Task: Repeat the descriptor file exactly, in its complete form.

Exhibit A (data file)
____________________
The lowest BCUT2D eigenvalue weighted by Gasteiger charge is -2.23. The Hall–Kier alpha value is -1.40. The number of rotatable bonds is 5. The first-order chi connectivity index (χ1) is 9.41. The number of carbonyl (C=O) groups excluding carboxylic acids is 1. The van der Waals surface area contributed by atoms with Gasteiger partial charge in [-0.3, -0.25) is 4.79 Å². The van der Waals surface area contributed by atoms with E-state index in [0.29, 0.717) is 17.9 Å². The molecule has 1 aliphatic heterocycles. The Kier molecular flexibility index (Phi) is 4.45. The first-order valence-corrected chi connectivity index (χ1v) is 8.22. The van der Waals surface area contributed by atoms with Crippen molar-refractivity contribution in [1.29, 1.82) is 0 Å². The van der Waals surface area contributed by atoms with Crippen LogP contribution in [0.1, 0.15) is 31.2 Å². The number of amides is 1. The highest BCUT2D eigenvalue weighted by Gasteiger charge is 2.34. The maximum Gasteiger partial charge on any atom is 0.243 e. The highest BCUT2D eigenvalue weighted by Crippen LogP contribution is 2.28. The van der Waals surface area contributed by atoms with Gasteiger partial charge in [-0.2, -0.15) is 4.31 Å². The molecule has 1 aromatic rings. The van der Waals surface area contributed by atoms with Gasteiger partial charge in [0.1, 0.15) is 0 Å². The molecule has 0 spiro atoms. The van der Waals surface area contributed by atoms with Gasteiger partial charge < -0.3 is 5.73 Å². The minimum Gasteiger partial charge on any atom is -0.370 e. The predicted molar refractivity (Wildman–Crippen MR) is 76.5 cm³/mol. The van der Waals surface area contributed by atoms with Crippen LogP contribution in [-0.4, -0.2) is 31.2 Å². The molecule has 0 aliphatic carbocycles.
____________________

The lowest BCUT2D eigenvalue weighted by Gasteiger charge is -2.23. The Hall–Kier alpha value is -1.40. The number of rotatable bonds is 5. The first-order chi connectivity index (χ1) is 9.41. The number of carbonyl (C=O) groups excluding carboxylic acids is 1. The van der Waals surface area contributed by atoms with Gasteiger partial charge in [-0.3, -0.25) is 4.79 Å². The van der Waals surface area contributed by atoms with E-state index in [0.29, 0.717) is 17.9 Å². The molecule has 1 aliphatic heterocycles. The Kier molecular flexibility index (Phi) is 4.45. The first-order valence-corrected chi connectivity index (χ1v) is 8.22. The van der Waals surface area contributed by atoms with Crippen molar-refractivity contribution in [1.29, 1.82) is 0 Å². The van der Waals surface area contributed by atoms with Crippen LogP contribution in [0.1, 0.15) is 31.2 Å². The number of amides is 1. The highest BCUT2D eigenvalue weighted by Gasteiger charge is 2.34. The maximum Gasteiger partial charge on any atom is 0.243 e. The highest BCUT2D eigenvalue weighted by Crippen LogP contribution is 2.28. The van der Waals surface area contributed by atoms with Gasteiger partial charge in [-0.2, -0.15) is 4.31 Å². The molecule has 1 aromatic rings. The van der Waals surface area contributed by atoms with Gasteiger partial charge in [0.1, 0.15) is 0 Å². The molecule has 0 spiro atoms. The van der Waals surface area contributed by atoms with Gasteiger partial charge < -0.3 is 5.73 Å². The minimum Gasteiger partial charge on any atom is -0.370 e. The predicted molar refractivity (Wildman–Crippen MR) is 76.5 cm³/mol. The van der Waals surface area contributed by atoms with Crippen LogP contribution in [-0.4, -0.2) is 31.2 Å². The molecule has 0 aliphatic carbocycles.